Roy Moore campaigning in Dora, Ala., on Nov. 30. (Brynn Anderson/AP)

It's almost over. For now.

Voters in Alabama will send Republican Roy Moore or Democrat Doug Jones to the U.S. Senate on Tuesday, after a sequence of events that began with an accusation of sexual misconduct against someone other than Moore.

The drama could continue, however. Should Moore win, the possibility of a Senate ethics investigation looms.

Before the ballots are counted, let's review how we got here.

March 22, 2016: Alabama Gov. Robert Bentley (R) fires the state's secretary of law enforcement, Spencer Collier, who responds by telling the Alabama Media Group that he had seen and investigated text messages and audio recordings “of a sexual nature” between Bentley and his chief adviser, Rebekah Caldwell Mason.

March 23, 2016: The Alabama Media Group publishes a recorded conversation in which Bentley talks about a sexual encounter with Mason, saying, “If we are going to do what we did the other day, we are going to have to start locking the door.”

April 5, 2016: Alabama lawmakers begin impeachment proceedings against Bentley.

Nov. 8, 2016: The presidential election is held. Donald Trump wins.

Nov. 18, 2016: Trump says Sen. Jeff Sessions (R-Ala.) will be his nominee for attorney general.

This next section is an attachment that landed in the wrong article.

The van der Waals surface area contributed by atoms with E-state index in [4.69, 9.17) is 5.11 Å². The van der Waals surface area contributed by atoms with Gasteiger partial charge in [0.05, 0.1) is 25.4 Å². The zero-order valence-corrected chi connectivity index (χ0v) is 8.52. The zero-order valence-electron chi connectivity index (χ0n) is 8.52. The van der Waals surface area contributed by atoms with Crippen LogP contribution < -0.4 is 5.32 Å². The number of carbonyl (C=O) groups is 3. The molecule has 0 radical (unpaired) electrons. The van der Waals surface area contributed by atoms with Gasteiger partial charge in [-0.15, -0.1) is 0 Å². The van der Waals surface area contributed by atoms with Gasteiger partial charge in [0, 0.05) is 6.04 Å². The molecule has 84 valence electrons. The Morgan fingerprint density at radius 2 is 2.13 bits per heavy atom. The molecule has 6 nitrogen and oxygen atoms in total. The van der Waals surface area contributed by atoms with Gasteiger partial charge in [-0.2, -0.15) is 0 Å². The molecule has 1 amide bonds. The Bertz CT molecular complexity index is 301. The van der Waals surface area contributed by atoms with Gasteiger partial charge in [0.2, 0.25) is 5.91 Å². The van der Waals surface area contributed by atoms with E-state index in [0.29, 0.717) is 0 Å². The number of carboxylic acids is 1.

Jan. 20, 2017: Trump is inaugurated as president.

Feb. 8: Sessions is confirmed as attorney general by the Senate.

Feb. 9: Sessions is sworn in, and Bentley appoints Alabama Attorney General Luther Strange to fill Sessions's Senate seat until a special election can be held.

April 10: Bentley resigns.

April 26: Moore enters the Senate race. “My position has always been God first, family, then country,” he says. “I share the vision of President Donald Trump to make America great again.”

May 10: Jones enters the race. “Alabama has been embarrassed enough the last few years by political leaders who have not been leaders at all,” he says. “I want to change all of that.”

Aug. 8: Trump endorses Strange over Moore in the Republican primary.

Aug. 15: Moore and Strange finish first and second, respectively, in the primary and advance to a runoff.

Aug. 18: Trump dismisses White House chief strategist Stephen K. Bannon.

Sept. 22: Trump campaigns for Strange but tells the crowd, “I'll be honest, I might have made a mistake.”

Sept. 25: Bannon, having returned to the chairmanship of Breitbart News, campaigns for Moore and says on Sean Hannity's Fox News show that “President Trump got the wrong information and came down on the wrong side of the football here.”

Sept. 26: Moore beats Strange in the runoff to win the GOP nomination. Trump quickly deletes several tweets in which he expressed support for Strange.

Nov. 9: The Washington Post publishes accusations by four women who claim that Moore pursued them when they were teenagers and he was in his 30s. One woman, Leigh Corfman, says Moore touched her sexually when she was 14. Moore calls the allegations “fake news” in a Breitbart article posted minutes before the publication of The Post story.